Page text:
That is until book seven when everything explodes. Voldemort takes over the ministry of magic, muggle born wizards and their sympathizers are rounded up, and dementors prowl the land! Not only are the stakes higher in this book, but also the conflict is more spread out, with Voldemort’s grip felt throughout Britain.
This is a natural evolution for the series, and it only follows that this book would be a story of the epic struggle against Voldemort’s tyranny. Except that it isn’t. Instead, we follow Harry as he does everything possible to stay away from the action. We hear some rumors about what’s going on in Hogwarts, but that’s it. There’s no mention of muggleborns being smuggled out of the country, of opposition politicians being jailed or killed, not even anything about the Order of the Phoenix, which exists specifically to fight Voldemort.
Instead, we get a handful of exciting escape sequences, followed by page upon page of Harry, Hermione, and Ron camping out in the woods. This takes up a huge part of the book. Supposedly they are trying to find the remaining horcruxes, but since they have no real leads, that plot stalls until Rowling eventually drops the answers in their lap.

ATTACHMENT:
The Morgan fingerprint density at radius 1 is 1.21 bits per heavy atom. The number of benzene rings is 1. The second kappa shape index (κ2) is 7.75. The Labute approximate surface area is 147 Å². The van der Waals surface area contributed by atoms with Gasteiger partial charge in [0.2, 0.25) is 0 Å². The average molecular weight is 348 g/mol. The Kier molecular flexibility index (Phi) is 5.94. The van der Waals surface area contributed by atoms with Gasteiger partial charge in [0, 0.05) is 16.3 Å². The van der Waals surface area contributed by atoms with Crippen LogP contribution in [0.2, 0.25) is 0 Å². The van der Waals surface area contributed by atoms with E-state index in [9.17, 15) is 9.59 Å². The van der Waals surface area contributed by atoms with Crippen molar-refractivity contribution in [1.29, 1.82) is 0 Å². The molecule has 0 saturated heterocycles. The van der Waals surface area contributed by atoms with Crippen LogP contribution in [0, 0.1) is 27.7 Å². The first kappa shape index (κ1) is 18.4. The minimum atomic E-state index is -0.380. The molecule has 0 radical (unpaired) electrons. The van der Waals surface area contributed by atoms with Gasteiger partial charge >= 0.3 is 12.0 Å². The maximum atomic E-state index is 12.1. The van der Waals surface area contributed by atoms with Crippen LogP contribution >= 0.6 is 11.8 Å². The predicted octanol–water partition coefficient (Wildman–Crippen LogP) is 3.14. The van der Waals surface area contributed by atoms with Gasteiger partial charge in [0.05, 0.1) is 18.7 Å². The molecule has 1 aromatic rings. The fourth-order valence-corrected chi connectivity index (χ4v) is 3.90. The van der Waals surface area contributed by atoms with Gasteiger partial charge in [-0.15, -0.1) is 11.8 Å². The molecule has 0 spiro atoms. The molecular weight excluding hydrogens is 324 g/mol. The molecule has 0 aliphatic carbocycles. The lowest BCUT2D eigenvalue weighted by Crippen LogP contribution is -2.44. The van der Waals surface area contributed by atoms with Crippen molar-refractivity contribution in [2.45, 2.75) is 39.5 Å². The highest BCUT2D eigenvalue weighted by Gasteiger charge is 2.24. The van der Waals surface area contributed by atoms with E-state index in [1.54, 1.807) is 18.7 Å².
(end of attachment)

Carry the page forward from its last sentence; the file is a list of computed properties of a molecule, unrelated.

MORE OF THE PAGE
The previous books were focused on Harry, and that worked fine, but this conflict is now bigger than one wizard. It’s now about an entire country ruled by the Dark Lord. For some reason, the book is afraid to follow through on its premise. Maybe it’s the fear of taking the spotlight away from Harry. Maybe it’s that Rowling wasn’t sure how to plot a book without a school year to give it structure. Whatever the reason, the most exciting part of the story is all but ignored.
3. Corpse Bride
Ah, the classic* story of boy meets girl. Except the girl is a corpse. But she’s a living corpse? Sure. Protagonist Victor ends up in an arranged marriage to Victoria, a woman he’s never met, so that his parents can gain noble titles. But through a series of shenanigans, he ends up engaged to a reanimated corpse instead. This corpse is Emily, and she takes Victor on a zany adventure where they bond over mutual attraction and shared interest. Then they get together and live happily ever after.
Except that’s not what happens. In reality, Victor ends up marrying Victoria, and Emily turns into a cloud of butterflies. Presumably this means she has found peace, unlike everyone else in the underworld.
Even though there’s some foreshadowing that Victor will marry Victoria, this still feels like a last-minute change because his relationship with Emily is so much better developed. They grow to like each other over the course of the story. He gets over his initial disgust at her rotted appearance and sees her for who she is. They have an adventure in the underworld. They even play the piano together!